Brussels downbeat on US passenger snoop plan
PNR deal yet to take off
Transatlantic talks over the US grab for European personal data in its war on terror are floundering, the European Parliament heard yesterday.
US negotiators have told the Europeans that an agreement over its demand for Passenger Name Records isn't necessary, possibly putting a deal beyond the reach of the German Presidency of the European Union.
Hans Jurgen Forster, lead negotiator for the Presidency, told a public hearing of the European Parliament last night: "A new agreement will potentially run into the Portuguese Presidency. This is something the Americans will need to be made aware of."
A combination of factors could hinder attempts to strike a deal before the current, interim PNR agreement runs out on 31 July, just a month after the Portuguese Presidency begins.
"People expected the negotiations to be difficult and they are," said Forster.
"The US doubt the need for a new PNR agreement. They even think a short extension of the existing interim agreement is unnecessary," he said.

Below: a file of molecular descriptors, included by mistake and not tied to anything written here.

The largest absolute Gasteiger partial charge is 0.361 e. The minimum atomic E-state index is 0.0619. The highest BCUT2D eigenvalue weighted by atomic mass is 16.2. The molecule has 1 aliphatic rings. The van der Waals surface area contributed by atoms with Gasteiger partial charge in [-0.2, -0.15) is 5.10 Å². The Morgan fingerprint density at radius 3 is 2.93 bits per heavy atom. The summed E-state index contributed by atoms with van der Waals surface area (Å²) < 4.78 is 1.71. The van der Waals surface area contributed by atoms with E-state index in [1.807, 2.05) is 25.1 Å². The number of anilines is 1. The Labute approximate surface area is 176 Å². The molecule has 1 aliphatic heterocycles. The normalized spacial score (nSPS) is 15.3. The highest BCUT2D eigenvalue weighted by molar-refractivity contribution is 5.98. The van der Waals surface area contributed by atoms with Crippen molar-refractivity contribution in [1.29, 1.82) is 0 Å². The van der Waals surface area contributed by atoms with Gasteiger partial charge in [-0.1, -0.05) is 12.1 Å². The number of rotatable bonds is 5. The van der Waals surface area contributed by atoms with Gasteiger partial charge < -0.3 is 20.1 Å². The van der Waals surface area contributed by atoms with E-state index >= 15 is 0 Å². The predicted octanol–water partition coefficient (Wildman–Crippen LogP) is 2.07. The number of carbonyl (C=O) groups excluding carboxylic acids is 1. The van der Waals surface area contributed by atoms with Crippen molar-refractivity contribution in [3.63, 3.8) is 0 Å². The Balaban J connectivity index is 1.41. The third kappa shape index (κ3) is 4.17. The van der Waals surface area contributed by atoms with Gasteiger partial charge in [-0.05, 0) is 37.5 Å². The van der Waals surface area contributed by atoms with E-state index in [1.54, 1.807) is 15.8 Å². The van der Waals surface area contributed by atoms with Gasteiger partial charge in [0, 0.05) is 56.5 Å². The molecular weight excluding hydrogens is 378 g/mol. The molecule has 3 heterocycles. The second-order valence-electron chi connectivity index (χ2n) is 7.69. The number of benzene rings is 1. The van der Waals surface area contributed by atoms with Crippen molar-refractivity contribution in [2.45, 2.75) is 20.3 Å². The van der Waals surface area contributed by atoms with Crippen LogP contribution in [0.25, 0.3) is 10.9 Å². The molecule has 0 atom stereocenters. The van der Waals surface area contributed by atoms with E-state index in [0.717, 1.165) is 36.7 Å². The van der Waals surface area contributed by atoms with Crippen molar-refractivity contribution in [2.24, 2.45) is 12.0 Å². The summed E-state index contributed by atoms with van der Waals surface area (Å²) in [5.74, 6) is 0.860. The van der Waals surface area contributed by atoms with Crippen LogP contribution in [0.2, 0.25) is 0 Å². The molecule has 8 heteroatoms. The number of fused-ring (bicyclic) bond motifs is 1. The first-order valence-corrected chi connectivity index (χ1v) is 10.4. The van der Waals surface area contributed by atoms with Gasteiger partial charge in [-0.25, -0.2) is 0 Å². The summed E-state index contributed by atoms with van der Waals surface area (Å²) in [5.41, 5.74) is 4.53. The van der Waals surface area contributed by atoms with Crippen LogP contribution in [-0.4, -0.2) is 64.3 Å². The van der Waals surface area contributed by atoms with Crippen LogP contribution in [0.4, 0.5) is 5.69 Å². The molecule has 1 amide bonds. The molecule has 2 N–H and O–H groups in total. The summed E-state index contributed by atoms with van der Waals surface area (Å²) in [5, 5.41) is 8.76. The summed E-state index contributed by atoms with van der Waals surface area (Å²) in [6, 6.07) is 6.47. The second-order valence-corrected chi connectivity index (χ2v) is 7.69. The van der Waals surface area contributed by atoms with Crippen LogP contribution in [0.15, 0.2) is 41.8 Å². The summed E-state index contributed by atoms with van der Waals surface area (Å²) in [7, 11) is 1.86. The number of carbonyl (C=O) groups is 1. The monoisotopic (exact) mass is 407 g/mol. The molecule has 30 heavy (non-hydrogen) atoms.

The US wants to ditch the old agreement, which is using provisions based on the first PNR deal, signed in 2003: "The US feel that it is up to them to decide on things like data retention. They feel it is a matter of national sovereignty."
The talks would wait for the US to deliver a new set of undertakings that could be negotiated, added a European Parliament press release that detailed part of Forster's statement lost because the institution's public service broadcasting channel cut him short.
The last view the US gave of its undertakings under the old PNR agreement rode roughshod over the deal, according to the Europeans. That view, provided by Stewart Baker, assistant secretary for policy at the US Department of Homeland Security, and US lead in the talks, effectively told the Europeans that the US would treat their data how it wanted anyway.
Some members of the European Parliament, meanwhile expect that the PNR agreement will be made redundant by the Open Skies agreement for air transport, which is due to be signed in Washington on 30 April. Open Skies contains security provisions that experts at the Electronic Frontier Foundation fear might provide a legal basis for PNR and other US collations of European personal data such as its Automated Targeting System, which builds database profiles of people on its controversial watch-lists.
ATS broke the US' existing PNR agreement with Europe in ways that were remarkably similar to those items in Baker's interpretation that have irked Brussels since October, according to information supplied to the European Commission by the American Civil Liberties Union in January.